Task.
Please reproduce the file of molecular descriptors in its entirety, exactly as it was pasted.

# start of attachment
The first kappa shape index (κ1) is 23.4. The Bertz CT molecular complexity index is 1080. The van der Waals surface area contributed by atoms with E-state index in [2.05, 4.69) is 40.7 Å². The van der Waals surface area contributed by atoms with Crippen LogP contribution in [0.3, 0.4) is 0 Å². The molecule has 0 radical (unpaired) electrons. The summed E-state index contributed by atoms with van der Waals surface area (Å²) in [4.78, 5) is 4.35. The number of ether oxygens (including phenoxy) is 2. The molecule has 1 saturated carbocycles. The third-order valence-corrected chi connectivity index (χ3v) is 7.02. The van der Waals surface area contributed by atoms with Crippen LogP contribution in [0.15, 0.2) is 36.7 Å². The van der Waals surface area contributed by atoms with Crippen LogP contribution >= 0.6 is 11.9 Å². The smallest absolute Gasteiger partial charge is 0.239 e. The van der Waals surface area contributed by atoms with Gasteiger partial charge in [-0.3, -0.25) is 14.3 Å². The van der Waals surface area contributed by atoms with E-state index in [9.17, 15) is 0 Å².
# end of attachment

The first kappa shape index (κ1) is 23.4. The Bertz CT molecular complexity index is 1080. The van der Waals surface area contributed by atoms with E-state index in [2.05, 4.69) is 40.7 Å². The van der Waals surface area contributed by atoms with Crippen LogP contribution in [0.3, 0.4) is 0 Å². The molecule has 0 radical (unpaired) electrons. The summed E-state index contributed by atoms with van der Waals surface area (Å²) in [4.78, 5) is 4.35. The number of ether oxygens (including phenoxy) is 2. The molecule has 1 saturated carbocycles. The third-order valence-corrected chi connectivity index (χ3v) is 7.02. The van der Waals surface area contributed by atoms with Crippen LogP contribution in [0.15, 0.2) is 36.7 Å². The van der Waals surface area contributed by atoms with Crippen LogP contribution >= 0.6 is 11.9 Å². The smallest absolute Gasteiger partial charge is 0.239 e. The van der Waals surface area contributed by atoms with Gasteiger partial charge in [-0.3, -0.25) is 14.3 Å². The van der Waals surface area contributed by atoms with E-state index in [9.17, 15) is 0 Å².